iii) That the learned magistrate erred in law and in fact in failing to direct his mind to serious matters that were raised by the defence regarding the locus standi of the plaintiff to file, maintain and prosecute the suit.
11. This court issued a notice to show cause why the appeal should not be dismissed for want of prosecution and had it served upon the appellants.
12. When the notice to show cause came up for hearing on 6th October, 2017, the Appellants and their advocate failed to turn up to answer the notice thus prompting this court to issue an order dismissing the appeal for want of prosecution .
13. Being aggrieved by the dismissal order, the Appellants filed the motion dated 11th October, 207 in which they sought to have the aforesaid order set aside. This court heard the aforesaid application and found the same to be without merit vide its ruling delivered on 16th February, 2018.
14. The Appellants being dissatisfied filed a notice of appeal with the intention of challenging this court’s decision before the Court of Appeal.
15. The Appellants are now before this court seeking for an order for stay of execution pending appeal.
16. The principles to be considered in determining an application for stay pending appeal are well settled. First, an applicant must show that if he is denied the order he would suffer substantial loss. Secondly, the application for stay should be filed without unreasonable delay. Thirdly, the provision for security for the due performance of the decree should be factored.
17. The application for stay dated 25th June, 2019 was filed on 1st July, 2019 while orders sought to be stayed were issued on 16th February, 2018.
18. The Notice of appeal was filed on 22nd February, 2018. The record shows that the Bill of Costs was taxed on 31st May, 2018 and a certificate of taxation was issued on 7th June, 2018. The application for stay was filed more than a year from the date the certificate of taxation was issued.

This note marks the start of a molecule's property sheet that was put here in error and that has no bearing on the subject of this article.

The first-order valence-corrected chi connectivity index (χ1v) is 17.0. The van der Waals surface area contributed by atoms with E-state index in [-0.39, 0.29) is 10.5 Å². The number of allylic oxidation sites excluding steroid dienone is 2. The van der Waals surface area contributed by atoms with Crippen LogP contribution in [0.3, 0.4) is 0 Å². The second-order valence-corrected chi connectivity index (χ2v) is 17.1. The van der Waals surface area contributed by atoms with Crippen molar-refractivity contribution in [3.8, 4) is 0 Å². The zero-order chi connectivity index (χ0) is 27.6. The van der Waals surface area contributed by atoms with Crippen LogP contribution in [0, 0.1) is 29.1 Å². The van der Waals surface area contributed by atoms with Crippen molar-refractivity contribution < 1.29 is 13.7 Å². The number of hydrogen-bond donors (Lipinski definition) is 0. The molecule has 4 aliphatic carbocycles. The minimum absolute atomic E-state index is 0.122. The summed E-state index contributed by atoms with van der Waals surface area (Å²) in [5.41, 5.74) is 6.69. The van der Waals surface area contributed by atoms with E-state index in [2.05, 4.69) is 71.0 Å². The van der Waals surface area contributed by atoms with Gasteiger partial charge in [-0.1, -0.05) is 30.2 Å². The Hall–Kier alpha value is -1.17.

19. I find the delay for more than a year in filing the application for stay to be unreasonable, therefore, the same should not be entertained.
20. The second principle to be considered is whether the applicants have shown the substantial loss they would suffer if the order for stay is denied. In this matter, the appellants/applicants have merely stated that their appeal would be rendered nugatory. The Applicants have not shown how the appeal would be rendered nugatory and what the substantial loss is. The application therefore fails to meet the second requirement.
21. The third principle is the requirement for the provision of security for the due performance of the decree. This principle is dependent on the first two principles which the applicants have failed to satisfy.
22. In the end, the motion dated 28th June, 2019 is found to be without merit. The same is dismissed with costs to respondent.
Dated, signed and delivered at Nairobi this 23rd day of October, 2019
J. K. SERGON
In the presence of:
……………………………. for the Appellant
……………………………. for the Respondent